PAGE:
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How to save money on school uniforms

  • 30th September 2008
  • Victoria Neumark – Friday August 22 2008

    Debates over whether uniforms stifle creativity are largely a thing of the past: most headteachers believe in the power of a uniform to build ethos and level out inequality. But children grow fast. Over a school lifetime, uniforms will cost parents a substantial amount.

    Higher-end uniform suppliers are already under pressure from a host of low-cost stores but, as inflation begins to bite, even cheaper suppliers may struggle to keep prices low. There are, however, things parents can do to ease the cost. You can buy early to avoid shortages and crowds, but don’t buy more than one size up; in shoes, no more than half a size. Buy second-hand, but not footwear. Damage to feet is worse than the expense of new shoes.

    Last year supermarket chain Asda offered a complete uniform for less than £10, as did clothing chain Matalan, and bargains can still be found. Asda’s girl’s Teflon-protected box-pleat skirt sells from £2.50, Matalan’s from £3.50. No doubt there are arguments about quality, not to mention ethical considerations. For parents prepared to spend more money, John Lewis has a similar skirt for £14. Whether for financial or ethical reasons, don’t forget hand-me-downs and jumble sales. The school’s own uniform shop may well be your best bet and you are likely to have to buy ties directly from the school (£3-£6).

    You will need at least two skirts or pairs of trousers – children fall over and get dirty. Littlewoods’ packs for boys or girls are £10. Online School Uniform Shop ( has Trutex skirts and trousers at £7-£14, depending on age and style. Special offers can halve price. Buy at least four non-iron shirts or blouses and five pairs of socks or tights (from £4-£12), to save time in the mornings. Source sweatshirts or pullovers in plain colours from the high street; if a logo is required, you are at the mercy of suppliers charging above £12. Buy a blazer – if needed – where everyone else does. Don’t cut corners: your child won’t want to stand out. Some blazers can run to £60, though £20-£40 is more usual.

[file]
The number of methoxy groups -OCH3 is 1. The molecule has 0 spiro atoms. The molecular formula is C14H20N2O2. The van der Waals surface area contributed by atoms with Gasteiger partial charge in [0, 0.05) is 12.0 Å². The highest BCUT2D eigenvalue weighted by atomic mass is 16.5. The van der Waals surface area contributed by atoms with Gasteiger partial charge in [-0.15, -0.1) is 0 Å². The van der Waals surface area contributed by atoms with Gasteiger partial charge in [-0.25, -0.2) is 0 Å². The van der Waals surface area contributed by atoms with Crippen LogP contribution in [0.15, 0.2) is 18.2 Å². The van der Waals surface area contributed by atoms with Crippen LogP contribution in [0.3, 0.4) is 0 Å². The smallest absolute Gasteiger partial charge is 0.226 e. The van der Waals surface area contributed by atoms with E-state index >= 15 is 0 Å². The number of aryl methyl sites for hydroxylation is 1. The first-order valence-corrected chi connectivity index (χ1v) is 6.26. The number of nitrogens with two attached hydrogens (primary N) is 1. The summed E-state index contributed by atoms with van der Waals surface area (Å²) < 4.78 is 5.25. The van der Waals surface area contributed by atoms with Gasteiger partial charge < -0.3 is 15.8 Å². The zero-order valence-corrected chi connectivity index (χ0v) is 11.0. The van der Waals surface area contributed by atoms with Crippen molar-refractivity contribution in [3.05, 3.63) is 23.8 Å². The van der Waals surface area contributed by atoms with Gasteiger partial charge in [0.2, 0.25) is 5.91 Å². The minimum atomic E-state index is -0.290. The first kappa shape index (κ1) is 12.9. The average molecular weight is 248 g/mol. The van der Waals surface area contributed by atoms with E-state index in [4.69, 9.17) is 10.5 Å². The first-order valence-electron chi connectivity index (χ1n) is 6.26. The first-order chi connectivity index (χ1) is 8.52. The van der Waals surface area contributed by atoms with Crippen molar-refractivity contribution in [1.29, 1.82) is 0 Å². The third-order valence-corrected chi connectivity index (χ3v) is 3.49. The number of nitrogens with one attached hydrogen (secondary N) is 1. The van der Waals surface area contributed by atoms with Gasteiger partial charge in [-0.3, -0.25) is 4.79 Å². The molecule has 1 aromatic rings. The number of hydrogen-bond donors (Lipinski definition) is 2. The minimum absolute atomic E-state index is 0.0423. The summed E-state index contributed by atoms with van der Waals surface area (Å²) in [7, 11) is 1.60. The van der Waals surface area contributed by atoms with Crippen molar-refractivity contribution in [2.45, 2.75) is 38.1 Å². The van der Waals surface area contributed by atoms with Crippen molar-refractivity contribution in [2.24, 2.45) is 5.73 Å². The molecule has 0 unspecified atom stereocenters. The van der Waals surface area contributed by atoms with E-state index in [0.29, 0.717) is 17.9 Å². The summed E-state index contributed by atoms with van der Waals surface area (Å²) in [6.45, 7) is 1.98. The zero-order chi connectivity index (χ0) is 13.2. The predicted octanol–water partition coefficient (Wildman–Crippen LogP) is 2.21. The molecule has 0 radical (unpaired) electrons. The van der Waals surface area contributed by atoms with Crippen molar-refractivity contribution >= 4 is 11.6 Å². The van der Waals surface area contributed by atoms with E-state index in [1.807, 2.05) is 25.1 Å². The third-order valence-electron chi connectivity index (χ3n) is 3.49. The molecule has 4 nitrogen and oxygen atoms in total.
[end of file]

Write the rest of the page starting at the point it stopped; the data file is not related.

Sometimes pupils want to cover up their school colours on the street with a coat. Respect this safety measure. For younger children, Woolworths or Matalan have good ranges from £8; for teenagers there is the disposable option from Primark (£20 up), the classic one from Debenhams (£16-£40), or the pricey option from Snow and Rock (£60).

    Start-rite and Clarks lead the market in quality footwear, but Marks & Spencer (£14-£27) and Asda have acceptable stock. Stationery is always fun. Fill a pencil case with pens, pencils, geometry sets, glue sticks, erasers, pencil sharpeners at WH Smith, Tesco or Sainsbury’s for £12-£20. Make sure school bags can carry a large amount without damaging growing backs. Look in Millets, Blacks or Argos for sports bags and hikers’ day packs, from £15-£30. Really cheap ones tend to disintegrate.

    Finally, for parents: an alarm clock and a whiteboard to stick on the fridge.

    © Guardian News and Media Limited 2008